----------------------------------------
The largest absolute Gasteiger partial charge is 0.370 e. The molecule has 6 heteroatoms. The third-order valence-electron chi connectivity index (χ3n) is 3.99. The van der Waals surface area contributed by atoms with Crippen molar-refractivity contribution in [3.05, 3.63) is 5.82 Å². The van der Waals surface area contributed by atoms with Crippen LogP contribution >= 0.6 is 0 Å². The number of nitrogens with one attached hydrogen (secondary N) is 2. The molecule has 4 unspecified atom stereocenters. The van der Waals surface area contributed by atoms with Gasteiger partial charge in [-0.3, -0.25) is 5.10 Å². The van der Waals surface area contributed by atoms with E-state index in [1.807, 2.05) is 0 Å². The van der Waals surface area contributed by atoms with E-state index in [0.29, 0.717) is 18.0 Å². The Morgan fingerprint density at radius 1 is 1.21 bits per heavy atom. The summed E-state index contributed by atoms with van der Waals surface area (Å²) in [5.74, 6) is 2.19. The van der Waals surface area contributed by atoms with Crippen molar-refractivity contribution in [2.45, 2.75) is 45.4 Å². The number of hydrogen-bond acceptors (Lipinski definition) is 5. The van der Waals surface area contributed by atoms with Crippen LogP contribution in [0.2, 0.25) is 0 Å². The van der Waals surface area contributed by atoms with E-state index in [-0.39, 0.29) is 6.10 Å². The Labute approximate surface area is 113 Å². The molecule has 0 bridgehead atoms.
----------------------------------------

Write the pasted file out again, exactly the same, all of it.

The largest absolute Gasteiger partial charge is 0.370 e. The molecule has 6 heteroatoms. The third-order valence-electron chi connectivity index (χ3n) is 3.99. The van der Waals surface area contributed by atoms with Crippen molar-refractivity contribution in [3.05, 3.63) is 5.82 Å². The van der Waals surface area contributed by atoms with Crippen LogP contribution >= 0.6 is 0 Å². The number of nitrogens with one attached hydrogen (secondary N) is 2. The molecule has 4 unspecified atom stereocenters. The van der Waals surface area contributed by atoms with Gasteiger partial charge in [-0.3, -0.25) is 5.10 Å². The van der Waals surface area contributed by atoms with E-state index in [1.807, 2.05) is 0 Å². The van der Waals surface area contributed by atoms with E-state index in [0.29, 0.717) is 18.0 Å². The Morgan fingerprint density at radius 1 is 1.21 bits per heavy atom. The summed E-state index contributed by atoms with van der Waals surface area (Å²) in [5.74, 6) is 2.19. The van der Waals surface area contributed by atoms with Crippen molar-refractivity contribution in [2.45, 2.75) is 45.4 Å². The number of hydrogen-bond acceptors (Lipinski definition) is 5. The van der Waals surface area contributed by atoms with Crippen LogP contribution in [0.2, 0.25) is 0 Å². The van der Waals surface area contributed by atoms with E-state index in [-0.39, 0.29) is 6.10 Å². The Labute approximate surface area is 113 Å². The molecule has 0 bridgehead atoms.